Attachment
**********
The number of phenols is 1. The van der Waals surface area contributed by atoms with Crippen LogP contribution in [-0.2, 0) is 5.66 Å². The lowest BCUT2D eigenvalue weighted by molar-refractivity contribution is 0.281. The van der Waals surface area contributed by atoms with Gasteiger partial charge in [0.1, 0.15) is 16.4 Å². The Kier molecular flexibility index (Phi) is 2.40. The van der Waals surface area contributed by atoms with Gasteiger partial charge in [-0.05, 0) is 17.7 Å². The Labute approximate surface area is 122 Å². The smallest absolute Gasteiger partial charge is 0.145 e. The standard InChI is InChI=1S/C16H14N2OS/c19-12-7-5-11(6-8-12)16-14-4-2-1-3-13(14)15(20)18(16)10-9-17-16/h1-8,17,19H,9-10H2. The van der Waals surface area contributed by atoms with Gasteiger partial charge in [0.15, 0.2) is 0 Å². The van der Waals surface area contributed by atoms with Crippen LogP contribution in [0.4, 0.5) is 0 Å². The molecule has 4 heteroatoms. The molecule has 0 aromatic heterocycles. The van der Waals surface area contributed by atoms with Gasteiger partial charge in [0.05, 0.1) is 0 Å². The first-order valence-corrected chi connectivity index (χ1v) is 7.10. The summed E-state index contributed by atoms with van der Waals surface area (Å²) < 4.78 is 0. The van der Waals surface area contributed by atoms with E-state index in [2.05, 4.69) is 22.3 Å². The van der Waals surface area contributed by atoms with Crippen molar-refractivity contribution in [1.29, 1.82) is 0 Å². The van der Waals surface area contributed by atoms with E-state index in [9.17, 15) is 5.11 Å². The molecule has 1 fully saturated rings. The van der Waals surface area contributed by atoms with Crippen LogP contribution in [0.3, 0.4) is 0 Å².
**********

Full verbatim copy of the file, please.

The number of phenols is 1. The van der Waals surface area contributed by atoms with Crippen LogP contribution in [-0.2, 0) is 5.66 Å². The lowest BCUT2D eigenvalue weighted by molar-refractivity contribution is 0.281. The van der Waals surface area contributed by atoms with Gasteiger partial charge in [0.1, 0.15) is 16.4 Å². The Kier molecular flexibility index (Phi) is 2.40. The van der Waals surface area contributed by atoms with Gasteiger partial charge in [-0.05, 0) is 17.7 Å². The Labute approximate surface area is 122 Å². The smallest absolute Gasteiger partial charge is 0.145 e. The standard InChI is InChI=1S/C16H14N2OS/c19-12-7-5-11(6-8-12)16-14-4-2-1-3-13(14)15(20)18(16)10-9-17-16/h1-8,17,19H,9-10H2. The van der Waals surface area contributed by atoms with Gasteiger partial charge in [0.15, 0.2) is 0 Å². The van der Waals surface area contributed by atoms with Crippen LogP contribution in [0.4, 0.5) is 0 Å². The molecule has 4 heteroatoms. The molecule has 0 aromatic heterocycles. The van der Waals surface area contributed by atoms with Gasteiger partial charge in [0.05, 0.1) is 0 Å². The first-order valence-corrected chi connectivity index (χ1v) is 7.10. The summed E-state index contributed by atoms with van der Waals surface area (Å²) < 4.78 is 0. The van der Waals surface area contributed by atoms with E-state index in [2.05, 4.69) is 22.3 Å². The van der Waals surface area contributed by atoms with Crippen molar-refractivity contribution in [1.29, 1.82) is 0 Å². The van der Waals surface area contributed by atoms with E-state index in [9.17, 15) is 5.11 Å². The molecule has 1 fully saturated rings. The van der Waals surface area contributed by atoms with Crippen LogP contribution in [0.3, 0.4) is 0 Å².